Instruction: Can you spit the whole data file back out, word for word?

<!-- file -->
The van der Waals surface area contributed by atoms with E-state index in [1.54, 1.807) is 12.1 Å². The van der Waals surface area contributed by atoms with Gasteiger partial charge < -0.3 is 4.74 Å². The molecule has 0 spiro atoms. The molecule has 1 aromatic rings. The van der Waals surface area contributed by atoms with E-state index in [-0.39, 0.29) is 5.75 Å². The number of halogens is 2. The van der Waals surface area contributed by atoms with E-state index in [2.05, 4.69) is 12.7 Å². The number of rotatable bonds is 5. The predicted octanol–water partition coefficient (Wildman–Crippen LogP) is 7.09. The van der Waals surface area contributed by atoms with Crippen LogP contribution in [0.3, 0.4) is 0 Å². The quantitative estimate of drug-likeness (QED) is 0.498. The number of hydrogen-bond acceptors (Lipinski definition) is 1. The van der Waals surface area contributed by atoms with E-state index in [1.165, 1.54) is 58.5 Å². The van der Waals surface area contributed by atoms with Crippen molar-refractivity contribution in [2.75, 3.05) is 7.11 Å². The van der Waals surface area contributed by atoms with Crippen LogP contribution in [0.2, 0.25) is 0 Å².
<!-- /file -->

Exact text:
The van der Waals surface area contributed by atoms with E-state index in [1.54, 1.807) is 12.1 Å². The van der Waals surface area contributed by atoms with Gasteiger partial charge < -0.3 is 4.74 Å². The molecule has 0 spiro atoms. The molecule has 1 aromatic rings. The van der Waals surface area contributed by atoms with E-state index in [-0.39, 0.29) is 5.75 Å². The number of halogens is 2. The van der Waals surface area contributed by atoms with E-state index in [2.05, 4.69) is 12.7 Å². The number of rotatable bonds is 5. The predicted octanol–water partition coefficient (Wildman–Crippen LogP) is 7.09. The van der Waals surface area contributed by atoms with Crippen LogP contribution in [0.3, 0.4) is 0 Å². The quantitative estimate of drug-likeness (QED) is 0.498. The number of hydrogen-bond acceptors (Lipinski definition) is 1. The van der Waals surface area contributed by atoms with E-state index in [1.165, 1.54) is 58.5 Å². The van der Waals surface area contributed by atoms with Crippen molar-refractivity contribution in [2.75, 3.05) is 7.11 Å². The van der Waals surface area contributed by atoms with Crippen LogP contribution in [0.2, 0.25) is 0 Å².